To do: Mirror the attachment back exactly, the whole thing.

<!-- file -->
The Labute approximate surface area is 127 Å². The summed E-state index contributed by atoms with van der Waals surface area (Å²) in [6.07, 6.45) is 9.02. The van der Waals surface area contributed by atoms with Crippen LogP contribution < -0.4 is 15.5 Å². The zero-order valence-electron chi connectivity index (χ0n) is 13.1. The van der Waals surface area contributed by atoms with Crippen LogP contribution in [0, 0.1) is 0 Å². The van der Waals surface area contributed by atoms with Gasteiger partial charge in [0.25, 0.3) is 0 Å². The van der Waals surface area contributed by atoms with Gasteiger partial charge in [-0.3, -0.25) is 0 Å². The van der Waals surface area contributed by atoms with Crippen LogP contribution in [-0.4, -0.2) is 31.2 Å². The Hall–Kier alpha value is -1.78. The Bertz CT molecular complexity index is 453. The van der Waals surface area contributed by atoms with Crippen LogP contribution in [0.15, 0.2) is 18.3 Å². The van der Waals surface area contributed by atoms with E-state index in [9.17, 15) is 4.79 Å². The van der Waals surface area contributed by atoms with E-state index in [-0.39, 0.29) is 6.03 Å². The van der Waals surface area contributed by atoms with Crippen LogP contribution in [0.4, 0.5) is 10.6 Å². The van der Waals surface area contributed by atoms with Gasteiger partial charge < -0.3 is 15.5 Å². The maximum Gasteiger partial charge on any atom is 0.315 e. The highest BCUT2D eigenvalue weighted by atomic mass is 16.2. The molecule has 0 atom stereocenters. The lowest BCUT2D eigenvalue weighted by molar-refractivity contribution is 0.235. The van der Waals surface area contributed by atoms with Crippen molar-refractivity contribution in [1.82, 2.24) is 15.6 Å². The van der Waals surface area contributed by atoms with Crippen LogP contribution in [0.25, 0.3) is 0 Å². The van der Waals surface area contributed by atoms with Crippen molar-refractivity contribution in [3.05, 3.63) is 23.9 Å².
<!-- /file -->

The Labute approximate surface area is 127 Å². The summed E-state index contributed by atoms with van der Waals surface area (Å²) in [6.07, 6.45) is 9.02. The van der Waals surface area contributed by atoms with Crippen LogP contribution < -0.4 is 15.5 Å². The zero-order valence-electron chi connectivity index (χ0n) is 13.1. The van der Waals surface area contributed by atoms with Crippen LogP contribution in [0, 0.1) is 0 Å². The van der Waals surface area contributed by atoms with Gasteiger partial charge in [0.25, 0.3) is 0 Å². The van der Waals surface area contributed by atoms with Gasteiger partial charge in [-0.3, -0.25) is 0 Å². The van der Waals surface area contributed by atoms with Crippen LogP contribution in [-0.4, -0.2) is 31.2 Å². The Hall–Kier alpha value is -1.78. The Bertz CT molecular complexity index is 453. The van der Waals surface area contributed by atoms with Crippen LogP contribution in [0.15, 0.2) is 18.3 Å². The van der Waals surface area contributed by atoms with E-state index in [9.17, 15) is 4.79 Å². The van der Waals surface area contributed by atoms with E-state index in [-0.39, 0.29) is 6.03 Å². The van der Waals surface area contributed by atoms with Crippen LogP contribution in [0.4, 0.5) is 10.6 Å². The van der Waals surface area contributed by atoms with Gasteiger partial charge < -0.3 is 15.5 Å². The maximum Gasteiger partial charge on any atom is 0.315 e. The highest BCUT2D eigenvalue weighted by atomic mass is 16.2. The molecule has 0 atom stereocenters. The lowest BCUT2D eigenvalue weighted by molar-refractivity contribution is 0.235. The van der Waals surface area contributed by atoms with Crippen molar-refractivity contribution in [1.82, 2.24) is 15.6 Å². The van der Waals surface area contributed by atoms with Crippen LogP contribution in [0.25, 0.3) is 0 Å². The van der Waals surface area contributed by atoms with Crippen molar-refractivity contribution in [3.05, 3.63) is 23.9 Å².